The Republicans' best chance at taking back the White House and the Senate is to run an affirmative campaign against President Obama, GOP Rep. Paul Ryan of Wisconsin said today.
"We owe the country a very clear choice," the chairman of the House Committee on the Budget told reporters at a briefing in Washington, D.C. "If we have that kind of an election, an affirming election, I feel that's our best chance to break this log jam and get things done."
Ryan said Republicans owe the country more than a win "by default," that a set of alternative policy solutions are necessary.
"We simply can't try and win this thing by default, by running against all the bad news or the things that contribute to this president's unpopularity," he said. "We owe the country more than that. We owe them an alternative."
Ryan, who has been committee chairman since the Republicans took control of the house in 2010, called the budget proposal put forth by President Obama earlier this week "extremely disappointing."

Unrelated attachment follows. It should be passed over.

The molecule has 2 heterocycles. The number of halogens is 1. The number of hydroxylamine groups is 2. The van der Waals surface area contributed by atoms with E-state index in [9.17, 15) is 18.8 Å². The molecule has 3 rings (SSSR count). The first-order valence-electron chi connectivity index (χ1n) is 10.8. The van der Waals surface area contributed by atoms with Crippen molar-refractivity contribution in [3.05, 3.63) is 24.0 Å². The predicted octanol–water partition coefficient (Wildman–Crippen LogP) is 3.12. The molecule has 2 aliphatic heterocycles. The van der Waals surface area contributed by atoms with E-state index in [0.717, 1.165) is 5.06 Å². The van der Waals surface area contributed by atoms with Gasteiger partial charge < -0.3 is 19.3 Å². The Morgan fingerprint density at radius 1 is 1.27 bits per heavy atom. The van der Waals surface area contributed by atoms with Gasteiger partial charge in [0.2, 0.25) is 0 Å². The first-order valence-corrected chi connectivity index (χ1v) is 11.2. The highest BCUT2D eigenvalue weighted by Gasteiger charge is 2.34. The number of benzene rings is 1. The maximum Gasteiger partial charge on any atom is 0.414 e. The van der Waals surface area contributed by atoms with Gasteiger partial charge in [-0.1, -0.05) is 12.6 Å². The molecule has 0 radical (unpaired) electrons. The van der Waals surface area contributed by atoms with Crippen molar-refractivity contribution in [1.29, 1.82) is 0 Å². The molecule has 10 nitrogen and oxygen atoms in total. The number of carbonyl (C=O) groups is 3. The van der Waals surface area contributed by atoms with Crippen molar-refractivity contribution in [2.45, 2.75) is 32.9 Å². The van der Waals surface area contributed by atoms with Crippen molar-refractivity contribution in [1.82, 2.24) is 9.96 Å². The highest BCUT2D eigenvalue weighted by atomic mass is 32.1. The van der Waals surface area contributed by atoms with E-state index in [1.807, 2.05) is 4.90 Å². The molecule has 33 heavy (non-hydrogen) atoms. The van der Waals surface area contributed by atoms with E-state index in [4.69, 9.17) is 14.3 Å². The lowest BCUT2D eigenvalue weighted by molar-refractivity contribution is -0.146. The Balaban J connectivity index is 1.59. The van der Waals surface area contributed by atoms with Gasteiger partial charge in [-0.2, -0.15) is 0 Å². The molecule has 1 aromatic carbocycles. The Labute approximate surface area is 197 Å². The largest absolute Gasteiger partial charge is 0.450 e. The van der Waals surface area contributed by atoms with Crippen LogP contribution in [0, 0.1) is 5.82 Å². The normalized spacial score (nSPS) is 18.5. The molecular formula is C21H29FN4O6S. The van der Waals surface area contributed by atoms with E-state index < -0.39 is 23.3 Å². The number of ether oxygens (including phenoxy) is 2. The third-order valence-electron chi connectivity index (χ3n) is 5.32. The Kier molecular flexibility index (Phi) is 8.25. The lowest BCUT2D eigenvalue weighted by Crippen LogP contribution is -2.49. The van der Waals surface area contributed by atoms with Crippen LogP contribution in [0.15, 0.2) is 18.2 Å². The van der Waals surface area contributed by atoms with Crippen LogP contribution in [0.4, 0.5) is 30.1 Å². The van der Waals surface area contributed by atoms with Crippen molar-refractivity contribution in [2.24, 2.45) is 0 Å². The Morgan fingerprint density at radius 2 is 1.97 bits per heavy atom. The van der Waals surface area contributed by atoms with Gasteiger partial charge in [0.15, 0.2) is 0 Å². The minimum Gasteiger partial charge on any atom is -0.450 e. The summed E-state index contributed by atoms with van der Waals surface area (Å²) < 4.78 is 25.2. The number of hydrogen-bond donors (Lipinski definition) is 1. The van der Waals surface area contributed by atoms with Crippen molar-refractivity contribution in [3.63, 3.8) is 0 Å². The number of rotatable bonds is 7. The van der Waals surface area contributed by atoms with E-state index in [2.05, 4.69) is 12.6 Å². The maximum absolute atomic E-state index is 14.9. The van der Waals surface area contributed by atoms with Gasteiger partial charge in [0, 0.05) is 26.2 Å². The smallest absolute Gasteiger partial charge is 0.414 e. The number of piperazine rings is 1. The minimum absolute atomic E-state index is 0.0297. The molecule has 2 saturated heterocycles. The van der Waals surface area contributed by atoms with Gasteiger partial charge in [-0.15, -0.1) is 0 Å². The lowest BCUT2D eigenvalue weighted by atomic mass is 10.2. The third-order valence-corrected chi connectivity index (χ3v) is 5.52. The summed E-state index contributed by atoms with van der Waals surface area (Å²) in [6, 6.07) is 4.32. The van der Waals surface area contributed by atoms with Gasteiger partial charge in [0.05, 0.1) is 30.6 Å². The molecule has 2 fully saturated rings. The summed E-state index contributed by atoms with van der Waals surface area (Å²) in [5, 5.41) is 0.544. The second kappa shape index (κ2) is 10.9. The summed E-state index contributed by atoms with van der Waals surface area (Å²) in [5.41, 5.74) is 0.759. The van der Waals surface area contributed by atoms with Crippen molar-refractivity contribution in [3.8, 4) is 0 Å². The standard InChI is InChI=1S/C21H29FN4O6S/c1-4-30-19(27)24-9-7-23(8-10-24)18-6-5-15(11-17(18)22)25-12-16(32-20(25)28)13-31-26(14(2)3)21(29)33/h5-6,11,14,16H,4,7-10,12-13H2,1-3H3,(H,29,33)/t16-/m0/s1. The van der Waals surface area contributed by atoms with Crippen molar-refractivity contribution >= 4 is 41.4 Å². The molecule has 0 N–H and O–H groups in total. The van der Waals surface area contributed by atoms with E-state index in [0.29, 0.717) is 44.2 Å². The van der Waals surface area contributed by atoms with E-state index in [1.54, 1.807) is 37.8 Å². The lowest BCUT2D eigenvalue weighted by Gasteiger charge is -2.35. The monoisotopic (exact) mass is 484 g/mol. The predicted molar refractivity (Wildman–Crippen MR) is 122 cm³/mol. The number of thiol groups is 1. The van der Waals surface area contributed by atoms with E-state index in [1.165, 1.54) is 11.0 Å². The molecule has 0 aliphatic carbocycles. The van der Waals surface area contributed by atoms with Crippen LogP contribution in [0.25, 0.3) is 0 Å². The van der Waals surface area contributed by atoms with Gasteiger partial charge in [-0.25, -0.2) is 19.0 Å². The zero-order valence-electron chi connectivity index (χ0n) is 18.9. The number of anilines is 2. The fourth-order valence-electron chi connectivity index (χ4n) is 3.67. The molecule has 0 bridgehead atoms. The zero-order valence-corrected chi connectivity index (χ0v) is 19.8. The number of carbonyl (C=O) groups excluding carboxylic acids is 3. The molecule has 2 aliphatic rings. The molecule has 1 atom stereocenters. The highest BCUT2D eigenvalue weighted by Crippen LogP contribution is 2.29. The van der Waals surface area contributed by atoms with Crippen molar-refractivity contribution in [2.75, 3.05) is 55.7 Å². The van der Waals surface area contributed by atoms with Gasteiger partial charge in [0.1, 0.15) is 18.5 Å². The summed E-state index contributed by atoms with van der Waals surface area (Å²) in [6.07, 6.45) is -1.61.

"This budget's basically a campaign document," Ryan said.
Ryan, 42, used today's briefing to talk about the importance of fostering a bipartisan spirit within Congress, citing the work he did with Oregon Democratic Sen. Ron Wyden on Medicare and health care commonly referred to as the Wyden-Ryan plan. Ryan said he frequently works with other Democrats, in addition to the public work he has done with Wyden, but he did not offer names.
Ryan, who has long been one of his party's most influential voices on fiscal policy, is sometimes cited as a potential vice presidential pick. When asked by ABC News whether he was open to joining the ticket, he left the door open, although insisting he's not thinking about it right now.
"That's somebody else's decision," he said. "It's a long time out, so what's the point of thinking about that? I'd cross that bridge when I got to it, if it ever came."